Félix can be seen guilty of not doing justice to his prodigious talent with prolonged spells of underwhelming performances. He has improved in the last season. But considering his immense skillset and talent, he has to be more consistent in his match-winning presence.
Félix is not injury prone as such but misses an average of one to two matches with minor injuries. He has also once played matches with a fractured foot. This eventually ruled him out for two and a half months back then. With Chelsea’s current injury curse and lack of attackers, Félix has to stay fit.
Best Role at Chelsea
The best role for Félix at Chelsea is in a system with two strikers. This will allow him to roam, pick spaces and link the midfield to the attack. His partner should be a traditional striker to whom he can play and assist. On his debut last week, Chelsea manager Potter used him in a 3-5-2 paired with Kai Havertz.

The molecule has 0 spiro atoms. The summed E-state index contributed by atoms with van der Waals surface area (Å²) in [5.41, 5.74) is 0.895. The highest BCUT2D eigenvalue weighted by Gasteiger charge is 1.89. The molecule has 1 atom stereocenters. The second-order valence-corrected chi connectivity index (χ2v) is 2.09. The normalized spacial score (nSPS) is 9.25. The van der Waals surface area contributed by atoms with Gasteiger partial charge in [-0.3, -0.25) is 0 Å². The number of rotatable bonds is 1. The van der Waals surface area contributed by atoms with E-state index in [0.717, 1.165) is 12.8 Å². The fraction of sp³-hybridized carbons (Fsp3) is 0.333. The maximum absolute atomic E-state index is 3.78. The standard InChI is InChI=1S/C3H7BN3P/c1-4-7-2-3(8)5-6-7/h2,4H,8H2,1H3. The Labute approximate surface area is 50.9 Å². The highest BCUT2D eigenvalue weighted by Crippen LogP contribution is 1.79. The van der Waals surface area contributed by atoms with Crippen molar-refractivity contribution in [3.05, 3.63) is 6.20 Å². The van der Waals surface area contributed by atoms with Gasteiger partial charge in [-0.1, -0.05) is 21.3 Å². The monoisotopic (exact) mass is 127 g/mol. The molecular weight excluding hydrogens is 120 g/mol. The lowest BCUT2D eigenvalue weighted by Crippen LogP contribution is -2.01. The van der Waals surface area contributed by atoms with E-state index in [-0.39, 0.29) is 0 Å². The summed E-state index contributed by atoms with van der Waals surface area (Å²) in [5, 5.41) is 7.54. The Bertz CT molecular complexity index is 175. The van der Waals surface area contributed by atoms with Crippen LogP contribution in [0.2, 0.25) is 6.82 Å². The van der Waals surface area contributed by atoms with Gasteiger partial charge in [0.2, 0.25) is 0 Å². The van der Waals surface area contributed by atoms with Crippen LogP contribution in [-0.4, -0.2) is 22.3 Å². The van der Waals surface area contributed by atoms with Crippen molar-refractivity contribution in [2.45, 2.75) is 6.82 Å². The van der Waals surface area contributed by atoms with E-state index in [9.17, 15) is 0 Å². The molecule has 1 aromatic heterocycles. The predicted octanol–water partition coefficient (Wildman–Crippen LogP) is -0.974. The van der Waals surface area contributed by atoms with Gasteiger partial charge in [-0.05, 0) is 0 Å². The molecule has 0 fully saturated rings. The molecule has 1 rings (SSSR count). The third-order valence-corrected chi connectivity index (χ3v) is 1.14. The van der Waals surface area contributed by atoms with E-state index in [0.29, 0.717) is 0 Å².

With eleven injured first-team players, it seems wise to continue using him with Havertz or Aubameyang and alongside Mount. From there, he can drop deep or offer runs into the opposition’s box. On his debut, he took five shots in 68 minutes of playing time. Therefore, he should be encouraged to be adventurous with his threat in a team that lacks shooting often.
The Portuguese doesn’t just have a delightful touch and close control, but he shows it under high pressure. This means that he evades closing-down attempts and is a very press-resistant player.
Félix provides several tricks and skills that make him unpredictable. He could be described as fleet-footed. Therefore, he uses his agility to keep opponents guessing. He often provokes opponents into challenges before using their aggression to gain an advantage as they recover.
Additionally, he possesses very good acceleration and pace, which allows him to break lines with ball carries. His technical skills ensure he can keep control of the ball even when carrying it at speed. However, he still delays the ball release for too long in several situations.
Félix provides strong long-range shooting, even if this is not reflected in his numbers yet. Also, he strikes the ball cleanly with either foot and shows good variety in terms of placement and power. On his debut for Chelsea, three out of his five shots were attempts on target.